Managing Multi Taskers
Ideas for use at home and at work.
Posted November 7, 2015
The “Boston Globe” Spotlight team had a 2015 article on Massachusetts General Hospital (MGH) surgeons who schedule two operations at the same time. The article made it clear that MGH is not unique in doing this and the hospital defended its practice. (2015) Anyone who has had extensive dental procedures is familiar with dentists who operate on two or more patients at the same time.
The procedure is common. Is it good practice? What MGH has done is to institutionalize, allow, and even pride itself on its multi tasking surgeons.
What are the implications for you as a leader and for your organization?
What is the Evidence?
Every day we multi-task. It is not good or bad. We do it.
But when two or more tasks require concentration, then interruption of one train of thought is required in order to focus on something else.
And that is what this article addresses today.
Eric Blumberg and his colleagues cite that there can be as many as twelve interruptions per hour in a typical work day. The article describes how interruptions lead to greater task error and longer completion times. It is well documented that interruption of nurses while they are on duty leads to patient medication errors. (2014)
If the brain is good at multi-tasking then interruptions should not be major problems.
Portions of the brain do a spectacular job of multi-tasking.
If you read this article while camping in the forest, your brain is doing a masterful job of multi tasking:
(1) grasping the ideas of the essay, (2) determining your breathing rate, (3) determining your heart rate, (4) remaining alert for stimuli that might signal danger (5) remaining alert that the fire you created continues to burn at the proper intensity.
All these five tasks are being done by your brain at the same time. The brain is a multi-tasking wizard.
Surgeons and dentists and business leaders can easily point to the brain’s multi-tasking ability to justify their behavior.
Noble Prize Winning psychologist Daniel Kahneman helps us understand the beauty and limitation of multi-tasking in his 2011 book, Thinking Fast and Slow.
In the book he argues that there is part of the brain that thinks very fast and does multi-tasking with amazing ability. This “fast” part of the brain is the more primitive part of our brains. The “slow” part of our brains structures ideas and is excellent in making decisions that require analytical thinking. According to Kanehman the cerebral cortex does a terrible job of multi tasking.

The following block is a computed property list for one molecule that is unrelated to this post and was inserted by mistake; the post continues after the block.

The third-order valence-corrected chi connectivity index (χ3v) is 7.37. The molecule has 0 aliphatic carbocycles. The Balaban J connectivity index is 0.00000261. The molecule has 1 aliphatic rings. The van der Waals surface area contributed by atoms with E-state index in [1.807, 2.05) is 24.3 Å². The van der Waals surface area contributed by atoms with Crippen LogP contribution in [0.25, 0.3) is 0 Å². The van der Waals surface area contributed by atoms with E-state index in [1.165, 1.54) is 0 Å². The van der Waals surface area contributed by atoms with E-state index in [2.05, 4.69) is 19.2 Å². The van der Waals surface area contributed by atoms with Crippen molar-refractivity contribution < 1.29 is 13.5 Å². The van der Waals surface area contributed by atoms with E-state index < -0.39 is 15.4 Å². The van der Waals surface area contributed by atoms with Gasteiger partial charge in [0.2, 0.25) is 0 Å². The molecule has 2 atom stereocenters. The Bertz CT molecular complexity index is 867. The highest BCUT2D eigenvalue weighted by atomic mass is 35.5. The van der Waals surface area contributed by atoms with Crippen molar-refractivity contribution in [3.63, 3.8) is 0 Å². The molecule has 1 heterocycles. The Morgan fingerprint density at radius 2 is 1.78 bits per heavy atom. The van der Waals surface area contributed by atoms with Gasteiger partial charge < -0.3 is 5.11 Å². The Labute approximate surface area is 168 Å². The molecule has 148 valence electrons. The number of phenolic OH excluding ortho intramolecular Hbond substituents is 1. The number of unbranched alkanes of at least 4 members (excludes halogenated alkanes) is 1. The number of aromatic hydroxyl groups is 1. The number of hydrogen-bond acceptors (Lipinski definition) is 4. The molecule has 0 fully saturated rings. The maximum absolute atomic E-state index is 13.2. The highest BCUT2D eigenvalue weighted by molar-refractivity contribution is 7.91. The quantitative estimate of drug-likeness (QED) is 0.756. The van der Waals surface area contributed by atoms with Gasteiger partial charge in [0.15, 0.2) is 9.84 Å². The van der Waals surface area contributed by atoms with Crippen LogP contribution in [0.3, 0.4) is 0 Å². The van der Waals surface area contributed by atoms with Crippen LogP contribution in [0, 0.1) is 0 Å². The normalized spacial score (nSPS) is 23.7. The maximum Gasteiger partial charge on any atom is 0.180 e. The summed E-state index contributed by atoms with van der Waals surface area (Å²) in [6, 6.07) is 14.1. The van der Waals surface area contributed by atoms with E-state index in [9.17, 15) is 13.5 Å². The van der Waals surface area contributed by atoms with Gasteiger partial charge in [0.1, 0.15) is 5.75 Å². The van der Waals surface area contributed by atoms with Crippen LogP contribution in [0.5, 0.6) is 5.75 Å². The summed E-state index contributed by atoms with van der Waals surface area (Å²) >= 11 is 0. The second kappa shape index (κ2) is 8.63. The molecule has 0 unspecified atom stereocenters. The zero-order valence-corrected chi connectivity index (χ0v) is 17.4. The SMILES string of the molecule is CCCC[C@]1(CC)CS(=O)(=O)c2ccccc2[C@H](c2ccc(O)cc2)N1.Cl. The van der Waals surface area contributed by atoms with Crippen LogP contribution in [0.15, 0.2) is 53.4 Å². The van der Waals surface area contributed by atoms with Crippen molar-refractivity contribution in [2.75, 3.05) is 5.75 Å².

Thus in the example above, the cerebral cortex is only engaged in one task: reading this article. The fast part of your brain is doing its usual excellent job in multi tasking.
If you interrupt the cerebral cortex in the middle of a task, it will recover. But there will be a reduction of efficiency, such as nurses making more patient medication errors.
Performing more than one operation at the same time can be justified if there is close to a 100% certainty that the procedure is so well known to the surgeon, it is almost muscle memory. Some dentists can look at routine fillings as examples. Cleaning teeth would be an example. Muscle memory means the activity is so well learned, the cerebral cortex need not be involved.
Taking These Ideas to Work:
Given the evidence, how can you manage yourself and others to create a culture that respects the cerebral cortex’ need to focus on one thing at a time yet thrive in a culture that promotes multi tasking?
Circulate this article to your colleagues and use the article to justify buying a sliding sign that says “Welcome” or “Please Call Back Later.” You slide it to the appropriate message on your door or cubicle. Find something else like it if you can. The idea of the sign is to send signals to others when to interrupt and when not to interrupt..
Signs like these can be purchased online.